Many people start their plans to relocate without thorough research and preparation. We interviewed registered migration agent and managing director of Sable International Australia, Sam Hopwood, about what you should do before you start applying for your Australian visa, how to choose the correct visa and more.
(This transcript has been lightly edited for clarity)
Tell us a little about yourself
My name’s Sam Hopwood. I’m the managing director of Sable International Australia and I’m a registered migration agent. I have worked in the migration industry for the past 15 years. I started my career working for the business in London, then I have been based in our Melbourne office for the past 10 years.
What are the first things I should do before starting the Australian visa application process?
I meet with a lot of people who have never been to Australia, but have decided they want to go live there. One of the first things that I recommend people do, if they haven’t done it, is come visit Australia. I usually ask people: Have you been to Australia before? Do you know anything about Australia? Do you have friends in Australia? Touch base with those people and start doing your research, perhaps even before you look at a visa type.
How do I choose the right visa?
There are a lot of visas available and it makes people’s heads spin as to where they start and what they should choose. It’s very difficult for someone who’s not familiar with immigration law to decide on the most appropriate visa. Everyone wants to go and read all the literature – a good starting point – but eventually you need to talk to someone who’s versed in the law. Someone who understands it and who can apply it to your particular circumstances.
The most popular visa in the general skilled migration category and what everyone in the past five or more years has been trying to qualify for is the Skilled Independent Visa (Subclass 189). It’s the most popular because it gives everyone the freedom and flexibility to live and work anywhere they want in Australia. However, with the popularity of the visa comes some challenges and not everyone can qualify.
What I’m recommending to a lot of clients at this point in time is to be flexible and perhaps consider other options, which might get them to permanent residency at a later date.
What common mistakes do visa applicants make?
People make mistakes in visa applications because often it’s the first time they’ve ever made one. If it’s not something you do on a day-to-day basis, then chances are you’re probably going to make a mistake. A common mistake is timing – people do things out of sequence. For example, getting their medicals and police checks far too early in the process. These documents can expire by the time the application is ready to be decided, so they have to redo them. This incurs further costs and administration.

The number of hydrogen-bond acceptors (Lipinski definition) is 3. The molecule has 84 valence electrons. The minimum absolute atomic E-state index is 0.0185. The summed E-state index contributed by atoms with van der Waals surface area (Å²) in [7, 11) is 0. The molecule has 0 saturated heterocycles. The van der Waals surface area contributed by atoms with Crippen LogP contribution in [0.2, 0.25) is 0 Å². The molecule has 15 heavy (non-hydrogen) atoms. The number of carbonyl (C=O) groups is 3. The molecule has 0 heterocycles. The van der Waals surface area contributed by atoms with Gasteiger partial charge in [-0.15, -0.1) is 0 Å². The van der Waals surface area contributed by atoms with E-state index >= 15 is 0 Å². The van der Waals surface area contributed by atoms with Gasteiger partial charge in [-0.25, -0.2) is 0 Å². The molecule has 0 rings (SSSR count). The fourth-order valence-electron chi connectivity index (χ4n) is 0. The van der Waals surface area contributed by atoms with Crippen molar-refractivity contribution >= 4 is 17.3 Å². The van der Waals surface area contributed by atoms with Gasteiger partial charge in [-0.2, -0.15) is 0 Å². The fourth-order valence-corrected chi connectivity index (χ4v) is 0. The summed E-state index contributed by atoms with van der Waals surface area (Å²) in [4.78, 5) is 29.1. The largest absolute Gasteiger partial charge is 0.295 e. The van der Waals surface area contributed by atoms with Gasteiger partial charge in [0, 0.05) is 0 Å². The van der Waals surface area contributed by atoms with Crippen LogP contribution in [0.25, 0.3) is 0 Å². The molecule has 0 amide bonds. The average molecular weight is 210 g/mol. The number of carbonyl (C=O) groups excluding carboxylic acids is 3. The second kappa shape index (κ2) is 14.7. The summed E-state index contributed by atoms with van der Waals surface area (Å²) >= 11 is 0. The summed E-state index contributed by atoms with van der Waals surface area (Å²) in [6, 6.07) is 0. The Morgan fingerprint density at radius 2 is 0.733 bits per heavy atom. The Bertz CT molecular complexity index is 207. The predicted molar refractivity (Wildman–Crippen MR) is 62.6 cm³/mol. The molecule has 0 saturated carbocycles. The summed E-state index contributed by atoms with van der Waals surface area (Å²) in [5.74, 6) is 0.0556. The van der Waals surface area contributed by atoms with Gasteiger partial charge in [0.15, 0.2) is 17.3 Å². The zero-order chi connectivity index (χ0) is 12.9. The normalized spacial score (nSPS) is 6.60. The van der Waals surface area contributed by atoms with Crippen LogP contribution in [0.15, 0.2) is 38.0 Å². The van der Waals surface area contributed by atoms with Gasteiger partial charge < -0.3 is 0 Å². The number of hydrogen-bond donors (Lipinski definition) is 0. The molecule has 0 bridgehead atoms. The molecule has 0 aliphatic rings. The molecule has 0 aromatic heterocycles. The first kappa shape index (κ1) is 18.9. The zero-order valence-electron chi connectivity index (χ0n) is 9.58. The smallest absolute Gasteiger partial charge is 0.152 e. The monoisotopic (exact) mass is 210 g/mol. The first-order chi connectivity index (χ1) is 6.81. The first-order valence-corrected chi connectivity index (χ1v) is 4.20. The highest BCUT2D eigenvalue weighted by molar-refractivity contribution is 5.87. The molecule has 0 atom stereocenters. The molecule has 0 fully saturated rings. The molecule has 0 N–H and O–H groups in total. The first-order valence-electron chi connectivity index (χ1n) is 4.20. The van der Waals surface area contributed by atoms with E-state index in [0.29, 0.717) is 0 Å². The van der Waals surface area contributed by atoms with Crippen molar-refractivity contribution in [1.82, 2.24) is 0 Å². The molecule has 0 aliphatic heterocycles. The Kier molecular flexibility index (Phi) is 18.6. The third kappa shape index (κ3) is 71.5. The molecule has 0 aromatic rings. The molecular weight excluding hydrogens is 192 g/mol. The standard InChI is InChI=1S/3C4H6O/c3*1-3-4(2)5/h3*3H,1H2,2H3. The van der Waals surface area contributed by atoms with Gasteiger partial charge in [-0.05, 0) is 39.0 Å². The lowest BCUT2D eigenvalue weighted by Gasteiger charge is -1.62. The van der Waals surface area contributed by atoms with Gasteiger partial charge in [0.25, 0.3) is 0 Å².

People can make much more expensive errors like mistakes on application forms and on factors within their application, which then can’t be substantiated at a later date and results in refusals. There’s simple errors and then there’s catastrophic errors.
If I want to work in Australia, which visas should I be looking at?
Some visas have full and unrestricted work rights, while others have partial work rights.
You should be choosing a visa to suit your purpose, so if you’re coming to Australia to work for an employer for example – specifically one particular employer – then you’ll need an employer-sponsored work visa, which allows you to work for that particular employer. If you’re coming as a student you’ll be restricted – you’ll only be able to work for 20 hours a week. If you’re coming as a permanent resident, then you’ll have full and unrestricted rights to work in Australia. Most visas which allow people to reside in Australia for a long period of time, and certainly all permanent residency visas, allow people to work.
Which visas will allow me to bring my family to Australia?
Most visas allow you to include a family member on your visa application. Dependant family members, people who are what we refer to as “members of the family unit” are included on your application. They’re secondary dependant applicants. The primary applicant usually has to satisfy the core criteria and dependant family members sit on the back of the application. They’re included in the application form, they pay a fee which is usually less than the primary applicant and they’re processed alongside the primary applicant.
Do dependants ever need to apply for their own visa?
Dependant family members are included in applications along with the primary applicant, so it’s not often that a dependant family member will make an application outside of the initial primary applicant.
It happens from time to time if a primary applicant moves to Australia first. A dependant family member might make a subsequent application at a later date, but ordinarily they’ll be included on the same subclass of visa that the primary applicant is making.
We can help you choose the right Australian visa and make sure you get your application right the first time. Get in touch with our consultants by emailing email@example.com or calling +61 (0) 38651 4500 or +27 (0) 21 657 1526.
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